In November 2017, the NCAA and 11 major athletic conferences agreed to pay $208 million to over 20, 000 current and former NCAA Division 1 student-athletes as a settlement for the group’s class action lawsuit. The lawsuit alleged that the NCAA and the 11 major conferences illegally capped scholarships.
It was an example of an antitrust class action lawsuit, a type of lawsuit in which a group of people sue an individual or organization for violating antitrust laws. Antitrust laws prohibit firms from practices like collusion, monopoly or cartel formation and other practices that restrict market competition. The most common antitrust violation is collusion, where firms cooperate to reduce competition between them.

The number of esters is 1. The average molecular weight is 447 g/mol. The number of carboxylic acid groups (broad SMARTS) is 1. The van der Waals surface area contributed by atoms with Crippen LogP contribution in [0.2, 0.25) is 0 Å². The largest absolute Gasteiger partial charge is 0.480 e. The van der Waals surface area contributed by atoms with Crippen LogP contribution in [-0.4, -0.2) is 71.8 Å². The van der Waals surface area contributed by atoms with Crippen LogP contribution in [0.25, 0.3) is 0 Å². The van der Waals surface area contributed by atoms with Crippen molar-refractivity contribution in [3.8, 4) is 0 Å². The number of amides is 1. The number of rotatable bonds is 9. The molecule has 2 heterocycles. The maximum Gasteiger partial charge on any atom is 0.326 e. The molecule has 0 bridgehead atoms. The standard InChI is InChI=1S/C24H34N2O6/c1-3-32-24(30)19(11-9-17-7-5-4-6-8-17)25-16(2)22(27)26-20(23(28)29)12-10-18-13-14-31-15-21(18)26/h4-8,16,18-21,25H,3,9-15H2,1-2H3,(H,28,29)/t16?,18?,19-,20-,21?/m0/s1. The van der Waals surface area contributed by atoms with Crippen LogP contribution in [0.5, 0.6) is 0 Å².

The most common type of collusion is price fixing, an agreement, usually secret, between two or more firms to keep the price of a product or service they buy or sell at a fixed price. In the introductory example, the student-athletes sued the NCAA and 11 major athletic conferences for working together to fix student-athlete scholarships at amounts lower than they otherwise would be under a competitive market.
In another example, in December 2013, over 8,000 merchants filed an antitrust class action lawsuit against Visa, Mastercard and several major credit card companies for working together to fix swipe fees at high levels. The merchants not only received a $7.25 billion settlement from the credit card companies, they received a reduction in their swipe fees – a reduction in the cost of doing business for the merchants.